Film (1967; vt Those Fantastic Flying Fools US; vt Rocket to the Moon). Jules Verne Films, Ltd/Warner-Pathé UK/American International Pictures US. Produced by Harry Alan Towers. Directed by Don Sharp. Written by Dave Freeman from an original story by Towers (credited as Peter Welbeck), very loosely based on De la terre a lune (1865) and Autour de la lune (1870) by Jules Verne. Cast includes Jimmy Clitheroe, Gert Frobe, Burl Ives, Lionel Jeffries and Terry-Thomas. 114 minutes, cut to 95 minutes for US release. Colour.
Once the copyrights expired on Jules Verne's works in the mid-1950s, filmmakers rushed to adapt his various novels for both Cinema and Television. This is one of the lesser such efforts, a comedy in the vein of Those Magnificent Men in their Flying Machines (1965), which had also featured Terry-Thomas. Here, infamous nineteenth-century showman Phineas T Barnum (Ives) has lost most of his fortune due to a massive fire which destroyed the majority of his Circus. In an effort to recoup his looses, he joins forces with Captain Sir Harry Washington-Smythe (Terry-Thomas) and explosives expert Sir Charles Dillworth (Jeffries) in England, to launch a Rocket to the Moon carrying "General" Tom Thumb (Clitheroe). Building a giant cannon in a mountainside in Wales, Barnum is unaware of a scheme by Washington-Smythe and Dillworth to sabotage the flight, and steal the funds raised for the project. After numerous problems involving espionage attempts and other situations intended as slapstick humour, the rocket is fired. Unfortunately, it barely makes it into space before crashing back to Earth in Imperial Russia.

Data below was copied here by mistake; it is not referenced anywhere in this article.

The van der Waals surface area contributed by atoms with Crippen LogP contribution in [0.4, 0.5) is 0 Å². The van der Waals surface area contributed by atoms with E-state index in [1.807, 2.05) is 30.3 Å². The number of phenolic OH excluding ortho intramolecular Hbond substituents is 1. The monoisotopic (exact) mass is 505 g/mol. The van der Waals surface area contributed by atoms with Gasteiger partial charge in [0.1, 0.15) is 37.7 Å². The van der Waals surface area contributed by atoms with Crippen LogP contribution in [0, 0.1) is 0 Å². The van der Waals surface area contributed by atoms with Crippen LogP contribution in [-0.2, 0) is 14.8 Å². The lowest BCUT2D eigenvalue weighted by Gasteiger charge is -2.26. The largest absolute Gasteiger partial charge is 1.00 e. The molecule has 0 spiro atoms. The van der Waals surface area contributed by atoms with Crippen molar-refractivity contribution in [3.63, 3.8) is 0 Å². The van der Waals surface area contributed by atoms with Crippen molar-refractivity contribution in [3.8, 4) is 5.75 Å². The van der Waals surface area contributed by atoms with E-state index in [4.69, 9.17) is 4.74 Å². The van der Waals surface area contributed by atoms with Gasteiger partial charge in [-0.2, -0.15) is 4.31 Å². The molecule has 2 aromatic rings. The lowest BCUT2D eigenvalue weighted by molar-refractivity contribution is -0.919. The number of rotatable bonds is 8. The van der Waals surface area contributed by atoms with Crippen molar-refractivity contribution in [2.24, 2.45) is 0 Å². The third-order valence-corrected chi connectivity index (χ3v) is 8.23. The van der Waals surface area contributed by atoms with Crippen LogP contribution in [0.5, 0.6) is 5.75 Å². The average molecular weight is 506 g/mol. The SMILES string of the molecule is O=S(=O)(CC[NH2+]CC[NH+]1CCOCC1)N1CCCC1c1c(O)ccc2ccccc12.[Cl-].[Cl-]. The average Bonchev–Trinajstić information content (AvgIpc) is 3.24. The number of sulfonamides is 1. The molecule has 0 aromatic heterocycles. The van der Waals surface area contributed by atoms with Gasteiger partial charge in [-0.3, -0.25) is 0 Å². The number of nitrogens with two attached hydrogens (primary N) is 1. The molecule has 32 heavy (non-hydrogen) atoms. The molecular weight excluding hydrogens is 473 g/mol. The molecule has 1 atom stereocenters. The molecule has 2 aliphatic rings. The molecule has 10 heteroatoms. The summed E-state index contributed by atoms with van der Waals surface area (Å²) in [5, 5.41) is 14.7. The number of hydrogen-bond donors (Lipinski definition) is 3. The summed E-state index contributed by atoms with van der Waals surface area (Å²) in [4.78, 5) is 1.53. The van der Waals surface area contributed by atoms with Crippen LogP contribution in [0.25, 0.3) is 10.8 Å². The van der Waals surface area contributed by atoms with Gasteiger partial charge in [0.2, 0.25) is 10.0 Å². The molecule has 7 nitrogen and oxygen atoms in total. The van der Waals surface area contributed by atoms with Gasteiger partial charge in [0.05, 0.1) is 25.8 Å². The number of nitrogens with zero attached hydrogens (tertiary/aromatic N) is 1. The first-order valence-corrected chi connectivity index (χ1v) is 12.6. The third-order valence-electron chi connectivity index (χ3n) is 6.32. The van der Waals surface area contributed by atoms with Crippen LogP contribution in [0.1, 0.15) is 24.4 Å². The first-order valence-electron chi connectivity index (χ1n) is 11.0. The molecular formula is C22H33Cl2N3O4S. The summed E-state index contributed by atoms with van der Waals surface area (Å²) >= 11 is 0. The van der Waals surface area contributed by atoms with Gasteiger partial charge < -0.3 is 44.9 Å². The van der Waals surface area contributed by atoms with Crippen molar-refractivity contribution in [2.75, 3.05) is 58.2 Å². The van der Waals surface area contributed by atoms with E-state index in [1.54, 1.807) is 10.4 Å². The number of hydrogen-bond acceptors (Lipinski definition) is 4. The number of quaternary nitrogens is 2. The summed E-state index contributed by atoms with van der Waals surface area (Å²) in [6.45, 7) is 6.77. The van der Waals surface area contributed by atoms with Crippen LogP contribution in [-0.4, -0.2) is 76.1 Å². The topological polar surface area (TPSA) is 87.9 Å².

The film does not work particularly well either as comedy or as sf, and was unsuccessful at the box office. The novelization is Jules Verne's Rocket to the Moon (1967) by Jim Fagan. [GSt]
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